The Coalwood Way
by Homer Hickam

Chapter 28 ~ Once Like the Beautiful Snow

Discussion ~ Crises abound as our story rushes toward its conclusion.  Shocking events create unique situations that tie all the plot lines together.

Writers' Workshop ~ 
     (1)   The title of this chapter seems very literary, and I cannot help but imagine that it is an allusion to something that would provide us a little insight.  Maybe a little research on your part would uncover the meaning of it.
     (2)   Our Author once again takes a simple, seemingly innocent occurrence and turns it into a wonderful pivot point for reinforcing the storyline.  Sonny tries his first cup of coffee (now that he's feeling all grown up and everything) and finds it disgusting.  Elsie comments, "What sometimes smells sweet tastes bitter in the trying."  Obviously, she is referring to the coffee, but there is also an allusion to something else.  What is it?  Why does Our Author feel the need to reinforce, even subtly, that idea at this point in the story?  (Notice also that he does it with great economy of words, as always.)  What simple, everyday event might you be able to use for similar story pivots?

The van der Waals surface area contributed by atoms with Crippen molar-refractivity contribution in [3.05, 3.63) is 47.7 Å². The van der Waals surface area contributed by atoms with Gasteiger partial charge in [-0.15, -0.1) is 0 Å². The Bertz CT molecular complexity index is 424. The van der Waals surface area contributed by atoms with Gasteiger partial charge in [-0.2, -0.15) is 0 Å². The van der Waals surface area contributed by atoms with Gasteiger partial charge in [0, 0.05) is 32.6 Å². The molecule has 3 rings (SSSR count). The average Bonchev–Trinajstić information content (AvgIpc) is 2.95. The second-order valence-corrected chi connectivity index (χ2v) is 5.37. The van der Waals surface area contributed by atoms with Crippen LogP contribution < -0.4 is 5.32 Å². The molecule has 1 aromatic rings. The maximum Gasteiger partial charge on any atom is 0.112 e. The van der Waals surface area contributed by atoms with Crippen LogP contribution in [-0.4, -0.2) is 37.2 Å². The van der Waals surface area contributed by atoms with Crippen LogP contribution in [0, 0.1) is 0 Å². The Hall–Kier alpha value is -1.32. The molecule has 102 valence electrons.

(3)   The final scene of the chapter, Sonny realizes that he knows the solution to a major new problem that has been created - the need for a good powder man.  It is a moment of clarity, and one which allows Sonny to be useful and relevant.  Then, Our Author leaves us dangling as to the resolution.  It's a great, suspenseful way to end the chapter.  Do you think you know who Sonny has in mind?  What is the value of ending a chapter in this way?

Freud's Couch ~
     (1)   Sonny is surprised to discover that Jim has indeed not quit school.  Jim relates his conversation with Homer, who has told him, "Hickam's never quit.  It isn't in us to quit."  While this may be true of the Hickams (and is certainly part of Mountaineer Morality), what family would admit that they are quitters?  Why do people cling so firmly to these kinds of "truths"?  What are some other "truths" you can think of?  How might you have characters in your writing admit to the opposite of these truths in order to create dramatic tension?
     (2)   It is noted several times in this book (and other of Our Author's writings) that Teachers define Coalwood society.  In this chapter, Mary Alice Cox states, "An ignorant mind can be tolerated as long as it is silent."  This is very representative of "old time" teachers.  Have you had any such teachers in your life?  Do teachers still "define society" the way they did in Our Author's schooldays?  Do they define it in any different ways?  What favorite sayings do some of your own teachers have that would be useful to you in your future writing?

Mountaineer Morality ~  Nothing additional to the above.

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